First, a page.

The five biggest worries about mobile data

Concerns about EV-DO, 3G that keep network executives up at night

Worry number 4: Standardization

Companies are moving toward standardization for mobile devices, but the rapid pace of technological change makes this goal difficult to achieve.

Most enterprises consolidate their laptop purchases and standardize on particular models and configurations. A growing number of companies standardize on particular handhelds, too, such as BlackBerries. But companies are still supporting a range of cell phone devices. Increasingly, companies are trying to adopt standard EV-DO or 3G cards for these cell phones.

One issue that makes standardization hard is how fast cellular technology is changing. By the time an IT department issues an RFP and chooses a configuration, it's outdated. "It's a challenge keeping up with the technology," iPass's DePaoli says. "The second you buy one of these 3G cards, there's a better technology coming out. That's the frustrating part for an organization. They get sold by the vision of a carrier, but then they get locked into a two-year contract."

The benefits of standardization include volume discounts for devices and lower help-desk support costs for common devices.

"The key thing that has slowed the growth of 3G a little bit is that 3G cards are always tied to carriers," DePaoli says. "You've got a three- to four-year lease cycle with your laptops. You don't want to embed a wireless card, which you're changing out every 12 to 18 months. So most people are using PCMCIA cards."

Another benefit of standardization is "simplification," Orange Business Services' DeMarco says. "For a global multinational, with offices and employees on the street in multiple countries, it becomes cumbersome and complex for the enterprise to go out and develop contracts and relationships with individual providers in each country to source mobile data cards."

It's still an outstanding question in the industry whether 3G cards will end up embedded in laptops and other mobile devices as has happened with Wi-Fi.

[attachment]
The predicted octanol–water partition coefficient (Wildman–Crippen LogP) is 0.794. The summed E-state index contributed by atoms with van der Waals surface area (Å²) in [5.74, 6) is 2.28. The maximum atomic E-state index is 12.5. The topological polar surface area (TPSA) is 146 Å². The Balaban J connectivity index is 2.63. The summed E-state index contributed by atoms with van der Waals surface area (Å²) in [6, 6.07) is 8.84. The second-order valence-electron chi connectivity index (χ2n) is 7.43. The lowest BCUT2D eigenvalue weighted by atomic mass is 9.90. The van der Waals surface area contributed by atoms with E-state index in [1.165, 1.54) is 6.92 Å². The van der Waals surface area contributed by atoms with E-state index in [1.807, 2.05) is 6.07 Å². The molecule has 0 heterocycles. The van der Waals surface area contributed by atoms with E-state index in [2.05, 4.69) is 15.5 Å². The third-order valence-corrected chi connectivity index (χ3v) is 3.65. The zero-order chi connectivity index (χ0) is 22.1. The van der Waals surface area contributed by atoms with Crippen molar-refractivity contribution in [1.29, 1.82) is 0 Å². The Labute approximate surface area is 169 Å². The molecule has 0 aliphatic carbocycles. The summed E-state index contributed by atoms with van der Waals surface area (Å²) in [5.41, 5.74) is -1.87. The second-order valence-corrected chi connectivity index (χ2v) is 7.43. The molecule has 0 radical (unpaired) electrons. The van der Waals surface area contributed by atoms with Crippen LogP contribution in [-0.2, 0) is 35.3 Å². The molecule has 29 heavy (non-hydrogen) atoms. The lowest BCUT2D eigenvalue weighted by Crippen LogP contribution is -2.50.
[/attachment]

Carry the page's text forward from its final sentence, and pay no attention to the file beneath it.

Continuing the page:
Fiberlink's Szafranski sees a shift toward USB-based 3G cards rather than PCMCIA cards. "The USB form factor seems to be working well as corporations are getting more and more users onto wide-area wireless," he says.

Still, what corporate customers want most is standard 3G cards that work in any country regardless of carrier. "You can standardize on a regional level, but everyone is looking for a global solution," Szafranski says. "The opportunity for Fiberlink is that whether the regions are different or the networks are different, the end users' screen looks the same. The security overlay, the compliance overlay -- all works the same."

Join the PC World newsletter!

Error: Please check your email address.

Our Back to Business guide highlights the best products for you to boost your productivity at home, on the road, at the office, or in the classroom.

Keep up with the latest tech news, reviews and previews by subscribing to the Good Gear Guide newsletter.

Carolyn Duffy Marsan

Network World
Show Comments

Essentials

Lexar® JumpDrive® S57 USB 3.0 flash drive

Learn more >

Microsoft L5V-00027 Sculpt Ergonomic Keyboard Desktop

Learn more >

Mobile

Lexar® JumpDrive® S45 USB 3.0 flash drive 

Learn more >

Exec

HD Pan/Tilt Wi-Fi Camera with Night Vision NC450

Learn more >

Audio-Technica ATH-ANC70 Noise Cancelling Headphones

Learn more >

Lexar® Professional 1800x microSDHC™/microSDXC™ UHS-II cards 

Learn more >

Lexar® JumpDrive® C20c USB Type-C flash drive 

Learn more >

Budget

Back To Business Guide

Click for more ›

Most Popular Reviews

Latest News Articles

Resources

PCW Evaluation Team

Azadeh Williams

HP OfficeJet Pro 8730

A smarter way to print for busy small business owners, combining speedy printing with scanning and copying, making it easier to produce high quality documents and images at a touch of a button.

Andrew Grant

HP OfficeJet Pro 8730

I've had a multifunction printer in the office going on 10 years now. It was a neat bit of kit back in the day -- print, copy, scan, fax -- when printing over WiFi felt a bit like magic. It’s seen better days though and an upgrade’s well overdue. This HP OfficeJet Pro 8730 looks like it ticks all the same boxes: print, copy, scan, and fax. (Really? Does anyone fax anything any more? I guess it's good to know the facility’s there, just in case.) Printing over WiFi is more-or- less standard these days.

Ed Dawson

HP OfficeJet Pro 8730

As a freelance writer who is always on the go, I like my technology to be both efficient and effective so I can do my job well. The HP OfficeJet Pro 8730 Inkjet Printer ticks all the boxes in terms of form factor, performance and user interface.

Michael Hargreaves

Windows 10 for Business / Dell XPS 13

I’d happily recommend this touchscreen laptop and Windows 10 as a great way to get serious work done at a desk or on the road.

Aysha Strobbe

Windows 10 / HP Spectre x360

Ultimately, I think the Windows 10 environment is excellent for me as it caters for so many different uses. The inclusion of the Xbox app is also great for when you need some downtime too!

Mark Escubio

Windows 10 / Lenovo Yoga 910

For me, the Xbox Play Anywhere is a great new feature as it allows you to play your current Xbox games with higher resolutions and better graphics without forking out extra cash for another copy. Although available titles are still scarce, but I’m sure it will grow in time.

Featured Content

Latest Jobs

Don’t have an account? Sign up here

Don't have an account? Sign up now

Forgot password?